He was particularly amiable and our conversation was pleasant. But truth be told, hitchhikers haven’t always been pleasant. I picked up this one guy from Craigslist who was going to the Bay Area from Los Angeles for twenty bucks – I should have known something wasn’t right when his location kept changing through a series of phone calls when I was driving to pick him up.
– “Yeah, I’m at Glenoaks and Peoria.”
– “I’ll be right there.”
– “Actually, that’s Glenoaks and Pendleton.”
– “No, wait. Tuxford. I’ll be waiting at Tuxford.”
Sure enough, when I pulled up to the requested location, between a junkyard and a garbage dump, the guy looked like a homeless bum. His four layers of clothes reeked worse than rotting fish corpses, and his only luggage was a Ralph’s grocery bag with an assortment of things. He got in the car, and began talking about nothing and everything. He didn’t shut up for nearly the entire car ride, and when he wasn’t talking, he was singing. Seldom have I been exposed to such obnoxiousness.
– “Sir, can you buckle your seatbelt?”
– “Free spirit! No seatbelt gets me down!”
– “Buckle your seatbelt, please.”
– “You da boss, boss.”
– “So sports! Sports! How ’bout ‘dem Rams?”
– “Wowee! Whatcha has it chicks! Hot babes! You got any hot babes?”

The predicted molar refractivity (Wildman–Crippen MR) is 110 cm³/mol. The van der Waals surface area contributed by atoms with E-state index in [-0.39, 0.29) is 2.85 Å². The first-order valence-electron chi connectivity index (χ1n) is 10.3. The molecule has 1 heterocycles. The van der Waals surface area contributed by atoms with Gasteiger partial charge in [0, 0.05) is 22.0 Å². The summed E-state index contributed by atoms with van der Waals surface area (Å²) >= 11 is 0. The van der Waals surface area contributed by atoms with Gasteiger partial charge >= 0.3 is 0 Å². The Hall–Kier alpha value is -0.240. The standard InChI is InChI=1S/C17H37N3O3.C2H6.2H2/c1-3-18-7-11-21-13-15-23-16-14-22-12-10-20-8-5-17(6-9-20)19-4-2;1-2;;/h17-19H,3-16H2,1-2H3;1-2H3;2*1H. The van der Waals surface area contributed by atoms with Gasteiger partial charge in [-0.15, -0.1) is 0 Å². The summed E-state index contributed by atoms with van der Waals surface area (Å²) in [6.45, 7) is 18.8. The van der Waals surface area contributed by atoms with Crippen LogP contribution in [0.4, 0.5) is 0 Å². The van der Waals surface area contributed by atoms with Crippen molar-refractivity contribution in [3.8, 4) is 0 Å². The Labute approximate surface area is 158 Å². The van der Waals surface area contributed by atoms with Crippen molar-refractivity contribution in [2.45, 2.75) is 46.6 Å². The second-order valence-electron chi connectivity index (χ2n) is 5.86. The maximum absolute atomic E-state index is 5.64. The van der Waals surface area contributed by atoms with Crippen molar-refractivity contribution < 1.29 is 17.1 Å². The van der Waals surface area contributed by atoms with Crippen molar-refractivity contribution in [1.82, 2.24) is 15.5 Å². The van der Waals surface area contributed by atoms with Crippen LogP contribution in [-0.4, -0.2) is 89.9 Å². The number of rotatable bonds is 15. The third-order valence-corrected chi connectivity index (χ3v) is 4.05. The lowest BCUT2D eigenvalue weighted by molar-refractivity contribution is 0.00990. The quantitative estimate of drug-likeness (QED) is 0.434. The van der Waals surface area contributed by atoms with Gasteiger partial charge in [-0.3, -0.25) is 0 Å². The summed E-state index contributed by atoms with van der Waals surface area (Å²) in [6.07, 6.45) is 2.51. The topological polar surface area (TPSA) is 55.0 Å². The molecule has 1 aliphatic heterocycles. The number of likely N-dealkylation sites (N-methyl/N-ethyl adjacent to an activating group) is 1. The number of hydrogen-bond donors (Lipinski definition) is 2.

– “Jingle Bells! Jingle Bells! Jingle all the way…! …hey! I gotta smoke!”
– “Not in the car.”
– “What are you? Some kinda saint? You a square? A man’s gotta smoke, a man’s gotta smoke.”
– “Not in the car.”
– “You think you’re hot shit, don’t you? You ever do anything wrong in your life?”
– “I just got this car.”
– “OH CHRISTMAS TREE, OH CHRISTMAS TREE…!”
– “Dammit, fine! Smoke your damn cigarette!”
It was the most peaceful 7.5 minutes of the car ride. I had been considering intentionally crashing my car to end the agony, but the brief reprieve forced me to reconsider.
As odd as these characters were, for some reason their peculiarities were somewhat disarming, and I didn’t feel much of any inkling of danger. The only time I’ve ever seriously felt threatened by my companion was when I picked up a hitchhiker in New Mexico. He was a young man, not much older than myself.
– “Where are you going?”
– “Five miles down the road. The Rio Grande Gorge.”
– “Yeah? Ever been there before?”
– “Why are you going back?”
– “To take pictures of it.”
– “I see.”
I spent the entire five minute car ride with one eye on the road and one eye on his hands. Going somewhere where people go to take pictures of something people take pictures of? Something didn’t add up.
Oh yeah, by the way, Mom, please don’t read this entry.